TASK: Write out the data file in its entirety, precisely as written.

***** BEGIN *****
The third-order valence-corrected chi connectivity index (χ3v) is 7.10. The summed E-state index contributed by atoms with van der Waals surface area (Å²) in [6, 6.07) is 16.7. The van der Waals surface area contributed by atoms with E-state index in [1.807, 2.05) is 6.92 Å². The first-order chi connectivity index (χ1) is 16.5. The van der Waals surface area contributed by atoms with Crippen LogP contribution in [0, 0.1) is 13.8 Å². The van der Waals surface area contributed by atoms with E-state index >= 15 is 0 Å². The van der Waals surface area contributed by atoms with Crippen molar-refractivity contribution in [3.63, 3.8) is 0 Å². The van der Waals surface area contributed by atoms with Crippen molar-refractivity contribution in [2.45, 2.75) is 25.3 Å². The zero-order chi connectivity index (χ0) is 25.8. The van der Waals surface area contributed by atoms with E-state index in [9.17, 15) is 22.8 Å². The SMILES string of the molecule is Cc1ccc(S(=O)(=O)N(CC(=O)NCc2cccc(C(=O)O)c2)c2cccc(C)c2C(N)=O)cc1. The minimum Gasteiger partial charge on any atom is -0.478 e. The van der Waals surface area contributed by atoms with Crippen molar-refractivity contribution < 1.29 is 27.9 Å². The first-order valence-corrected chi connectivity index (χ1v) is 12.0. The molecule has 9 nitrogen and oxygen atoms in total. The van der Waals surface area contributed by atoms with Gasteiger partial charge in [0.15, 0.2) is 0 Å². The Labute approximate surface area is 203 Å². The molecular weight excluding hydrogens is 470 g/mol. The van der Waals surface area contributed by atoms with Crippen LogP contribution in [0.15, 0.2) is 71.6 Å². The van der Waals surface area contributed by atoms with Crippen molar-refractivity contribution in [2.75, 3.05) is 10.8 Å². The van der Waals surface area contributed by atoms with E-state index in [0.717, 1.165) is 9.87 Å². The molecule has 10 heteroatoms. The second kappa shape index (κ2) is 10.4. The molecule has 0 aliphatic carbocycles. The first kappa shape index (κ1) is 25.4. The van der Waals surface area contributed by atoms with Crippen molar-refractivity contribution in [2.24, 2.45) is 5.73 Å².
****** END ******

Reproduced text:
The third-order valence-corrected chi connectivity index (χ3v) is 7.10. The summed E-state index contributed by atoms with van der Waals surface area (Å²) in [6, 6.07) is 16.7. The van der Waals surface area contributed by atoms with E-state index in [1.807, 2.05) is 6.92 Å². The first-order chi connectivity index (χ1) is 16.5. The van der Waals surface area contributed by atoms with Crippen LogP contribution in [0, 0.1) is 13.8 Å². The van der Waals surface area contributed by atoms with E-state index >= 15 is 0 Å². The van der Waals surface area contributed by atoms with Crippen molar-refractivity contribution in [3.63, 3.8) is 0 Å². The van der Waals surface area contributed by atoms with Crippen molar-refractivity contribution in [2.45, 2.75) is 25.3 Å². The zero-order chi connectivity index (χ0) is 25.8. The van der Waals surface area contributed by atoms with E-state index in [9.17, 15) is 22.8 Å². The SMILES string of the molecule is Cc1ccc(S(=O)(=O)N(CC(=O)NCc2cccc(C(=O)O)c2)c2cccc(C)c2C(N)=O)cc1. The minimum Gasteiger partial charge on any atom is -0.478 e. The van der Waals surface area contributed by atoms with Crippen molar-refractivity contribution < 1.29 is 27.9 Å². The first-order valence-corrected chi connectivity index (χ1v) is 12.0. The molecule has 9 nitrogen and oxygen atoms in total. The van der Waals surface area contributed by atoms with Gasteiger partial charge in [0.15, 0.2) is 0 Å². The Labute approximate surface area is 203 Å². The molecular weight excluding hydrogens is 470 g/mol. The van der Waals surface area contributed by atoms with Crippen LogP contribution in [0.15, 0.2) is 71.6 Å². The van der Waals surface area contributed by atoms with Crippen molar-refractivity contribution in [2.75, 3.05) is 10.8 Å². The van der Waals surface area contributed by atoms with E-state index in [0.717, 1.165) is 9.87 Å². The molecule has 10 heteroatoms. The second kappa shape index (κ2) is 10.4. The molecule has 0 aliphatic carbocycles. The first kappa shape index (κ1) is 25.4. The van der Waals surface area contributed by atoms with Crippen molar-refractivity contribution in [2.24, 2.45) is 5.73 Å².